Interruption of current flow in DC circuits presents new challenges over AC circuits due to the absence of a natural current zero crossing, lower system inductance, and DC systems being power converter dominated. Conventional DC circuit protection is through single blow fuses, over-sized and slow AC circuit breakers, or solid-state circuit breakers. Hybrid DC circuit breakers combine a mechanical switch and solid state switches to achieve fast operation time, but require additional complexity. Each of these approaches has limitations: high maintenance, inefficiency, cost or complexity. To increase the use of renewable energy resources connected through DC circuits, FREEDM researchers pursued several designs to improve DC circuit protection.
The Principal Investigator for this project is Dr. Iqbal Husain.
The fault isolation speed of hybrid DC circuit breakers is limited by the operation speed of the fast mechanical switch (FMS). Active damping to absorb excess kinetic energy at the end of travel of the FMS enables faster actuation while maintaining a simple and rugged structure. The proposed active damping technique was optimized through transient finite element analysis and verified by experimental evaluation using a prototype Thomson Coil Actuator.
A Z-source circuit breaker forces a DC current zero crossing with an impedance network comprised of inductors and capacitors. A fault condition generates a current ripple that is traditionally interrupted at the zero crossing by a thyristor. To address efficiency and control drawbacks of this solution, FREEDM researchers replaced the thyristor with an Ultra-Fast Mechanical Switch with active damping and advanced control to allow for flexible system operation and bidirectional current flow for distributed renewable energy integration.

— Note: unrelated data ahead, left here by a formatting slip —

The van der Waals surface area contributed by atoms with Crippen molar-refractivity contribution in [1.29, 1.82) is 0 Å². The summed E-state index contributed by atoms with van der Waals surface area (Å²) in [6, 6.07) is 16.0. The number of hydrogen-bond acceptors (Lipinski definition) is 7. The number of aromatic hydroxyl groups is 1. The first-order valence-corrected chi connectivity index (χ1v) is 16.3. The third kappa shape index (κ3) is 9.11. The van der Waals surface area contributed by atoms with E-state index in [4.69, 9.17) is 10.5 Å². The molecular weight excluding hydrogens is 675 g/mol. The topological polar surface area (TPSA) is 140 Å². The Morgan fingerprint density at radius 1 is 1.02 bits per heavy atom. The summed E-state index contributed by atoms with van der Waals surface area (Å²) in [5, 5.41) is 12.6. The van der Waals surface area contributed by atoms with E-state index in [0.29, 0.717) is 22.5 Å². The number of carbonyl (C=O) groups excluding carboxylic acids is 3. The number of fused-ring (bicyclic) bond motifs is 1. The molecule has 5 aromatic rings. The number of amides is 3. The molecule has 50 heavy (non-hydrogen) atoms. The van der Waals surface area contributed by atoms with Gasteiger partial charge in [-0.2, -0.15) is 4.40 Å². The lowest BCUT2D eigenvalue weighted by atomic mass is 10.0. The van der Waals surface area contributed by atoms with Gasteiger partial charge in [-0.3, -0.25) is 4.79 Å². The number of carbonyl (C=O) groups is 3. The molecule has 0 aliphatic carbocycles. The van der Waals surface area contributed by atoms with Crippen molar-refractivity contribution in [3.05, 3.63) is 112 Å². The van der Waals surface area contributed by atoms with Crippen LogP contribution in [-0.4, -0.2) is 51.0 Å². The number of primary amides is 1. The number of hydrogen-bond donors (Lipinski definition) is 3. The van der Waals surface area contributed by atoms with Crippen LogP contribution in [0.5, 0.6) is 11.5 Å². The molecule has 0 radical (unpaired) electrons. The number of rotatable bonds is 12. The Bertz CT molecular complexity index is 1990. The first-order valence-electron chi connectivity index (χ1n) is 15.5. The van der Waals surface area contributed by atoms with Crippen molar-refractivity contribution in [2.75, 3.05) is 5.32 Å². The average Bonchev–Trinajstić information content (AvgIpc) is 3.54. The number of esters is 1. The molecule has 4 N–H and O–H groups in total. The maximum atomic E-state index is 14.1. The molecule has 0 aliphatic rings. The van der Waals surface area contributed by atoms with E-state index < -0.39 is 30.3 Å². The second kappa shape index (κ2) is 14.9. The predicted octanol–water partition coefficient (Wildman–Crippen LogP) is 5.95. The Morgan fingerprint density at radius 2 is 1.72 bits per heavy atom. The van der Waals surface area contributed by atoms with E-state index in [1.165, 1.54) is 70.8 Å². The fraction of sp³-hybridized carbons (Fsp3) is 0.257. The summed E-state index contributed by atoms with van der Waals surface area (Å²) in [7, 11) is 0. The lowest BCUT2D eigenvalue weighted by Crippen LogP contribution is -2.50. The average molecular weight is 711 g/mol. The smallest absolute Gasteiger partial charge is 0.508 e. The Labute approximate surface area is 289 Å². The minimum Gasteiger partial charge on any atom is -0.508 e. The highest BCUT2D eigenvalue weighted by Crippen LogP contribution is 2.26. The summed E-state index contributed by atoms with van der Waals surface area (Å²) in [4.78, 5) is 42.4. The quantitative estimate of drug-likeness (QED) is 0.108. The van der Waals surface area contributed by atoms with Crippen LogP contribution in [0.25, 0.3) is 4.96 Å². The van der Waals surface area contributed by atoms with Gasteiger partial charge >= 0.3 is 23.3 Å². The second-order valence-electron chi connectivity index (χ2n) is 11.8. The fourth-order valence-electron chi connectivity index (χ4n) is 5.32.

Advances in Silicon Carbide (SiC) devices opened new design options for solid-state circuit breakers. Using the advancements made in SiC such as low parasitic inductance, fast switching times, and low on-state resistance, a progressively switched DCCB has been developed and tested to minimize the voltage surge and current transient felt during DC fault isolation. This technique enable solid-state DC circuit breakers to be designed using smaller and more efficient components, while providing current limiting and additional protection to the grid connected voltage converters.
As a result of these projects, DC circuit protection will become more reliable and affordable enabling more renewable energy resources to safely connect to the grid. The technology is being used to develop DC Microgrids to harness renewable ocean energy and can be extended to DC data centers and electric ships.
This research is supported by the University of North Carolina Coastal Studies Institute.
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- Invention Disclosure 16-269 Active Damping of Ultra-fast Mechanical Switches for Hybrid AC and DC Circuit Breakers
- Invention Disclosure 18-297 Voltage Stress Management of Low Voltage Solid State DC Circuit Breakers with Series Connected Semiconductors.